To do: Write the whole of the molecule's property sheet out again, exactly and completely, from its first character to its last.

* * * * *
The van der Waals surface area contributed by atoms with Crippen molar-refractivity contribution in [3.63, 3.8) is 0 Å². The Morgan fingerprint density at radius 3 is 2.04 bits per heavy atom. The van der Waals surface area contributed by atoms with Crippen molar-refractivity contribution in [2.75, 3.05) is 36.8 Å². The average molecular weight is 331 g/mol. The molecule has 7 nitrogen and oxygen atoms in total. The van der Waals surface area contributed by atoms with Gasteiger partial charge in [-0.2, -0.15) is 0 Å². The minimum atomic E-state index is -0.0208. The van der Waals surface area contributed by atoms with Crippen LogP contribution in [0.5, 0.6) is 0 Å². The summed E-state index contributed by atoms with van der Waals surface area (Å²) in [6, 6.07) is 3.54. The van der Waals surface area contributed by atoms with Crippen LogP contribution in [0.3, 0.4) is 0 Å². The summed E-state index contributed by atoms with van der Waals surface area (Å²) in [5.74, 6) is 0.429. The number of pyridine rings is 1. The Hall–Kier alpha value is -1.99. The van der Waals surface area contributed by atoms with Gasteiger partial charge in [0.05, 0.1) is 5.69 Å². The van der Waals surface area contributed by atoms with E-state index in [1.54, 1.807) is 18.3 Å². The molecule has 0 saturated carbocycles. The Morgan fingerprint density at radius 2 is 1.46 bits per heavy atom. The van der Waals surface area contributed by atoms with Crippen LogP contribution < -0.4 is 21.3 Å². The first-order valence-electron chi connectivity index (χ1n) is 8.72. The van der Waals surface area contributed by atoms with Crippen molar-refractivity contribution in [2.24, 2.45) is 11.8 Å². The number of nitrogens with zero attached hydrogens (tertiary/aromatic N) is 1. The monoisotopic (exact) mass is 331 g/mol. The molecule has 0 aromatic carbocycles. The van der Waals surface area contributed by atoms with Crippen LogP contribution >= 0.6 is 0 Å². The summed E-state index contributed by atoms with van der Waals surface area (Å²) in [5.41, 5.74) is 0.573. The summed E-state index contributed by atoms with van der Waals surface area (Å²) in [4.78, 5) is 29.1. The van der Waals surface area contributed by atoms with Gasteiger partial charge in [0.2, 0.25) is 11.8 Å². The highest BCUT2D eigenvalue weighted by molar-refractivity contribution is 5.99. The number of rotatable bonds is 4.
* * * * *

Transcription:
The van der Waals surface area contributed by atoms with Crippen molar-refractivity contribution in [3.63, 3.8) is 0 Å². The Morgan fingerprint density at radius 3 is 2.04 bits per heavy atom. The van der Waals surface area contributed by atoms with Crippen molar-refractivity contribution in [2.75, 3.05) is 36.8 Å². The average molecular weight is 331 g/mol. The molecule has 7 nitrogen and oxygen atoms in total. The van der Waals surface area contributed by atoms with Gasteiger partial charge in [-0.2, -0.15) is 0 Å². The minimum atomic E-state index is -0.0208. The van der Waals surface area contributed by atoms with Crippen LogP contribution in [0.5, 0.6) is 0 Å². The summed E-state index contributed by atoms with van der Waals surface area (Å²) in [6, 6.07) is 3.54. The van der Waals surface area contributed by atoms with Crippen LogP contribution in [0.3, 0.4) is 0 Å². The summed E-state index contributed by atoms with van der Waals surface area (Å²) in [5.74, 6) is 0.429. The number of pyridine rings is 1. The Hall–Kier alpha value is -1.99. The van der Waals surface area contributed by atoms with Gasteiger partial charge in [0.05, 0.1) is 5.69 Å². The van der Waals surface area contributed by atoms with E-state index in [1.54, 1.807) is 18.3 Å². The molecule has 0 saturated carbocycles. The Morgan fingerprint density at radius 2 is 1.46 bits per heavy atom. The van der Waals surface area contributed by atoms with Crippen LogP contribution < -0.4 is 21.3 Å². The first-order valence-electron chi connectivity index (χ1n) is 8.72. The van der Waals surface area contributed by atoms with Crippen molar-refractivity contribution in [2.24, 2.45) is 11.8 Å². The number of nitrogens with zero attached hydrogens (tertiary/aromatic N) is 1. The monoisotopic (exact) mass is 331 g/mol. The molecule has 0 aromatic carbocycles. The van der Waals surface area contributed by atoms with Crippen LogP contribution >= 0.6 is 0 Å². The summed E-state index contributed by atoms with van der Waals surface area (Å²) in [5.41, 5.74) is 0.573. The summed E-state index contributed by atoms with van der Waals surface area (Å²) in [4.78, 5) is 29.1. The van der Waals surface area contributed by atoms with Gasteiger partial charge in [0.2, 0.25) is 11.8 Å². The highest BCUT2D eigenvalue weighted by molar-refractivity contribution is 5.99. The number of rotatable bonds is 4.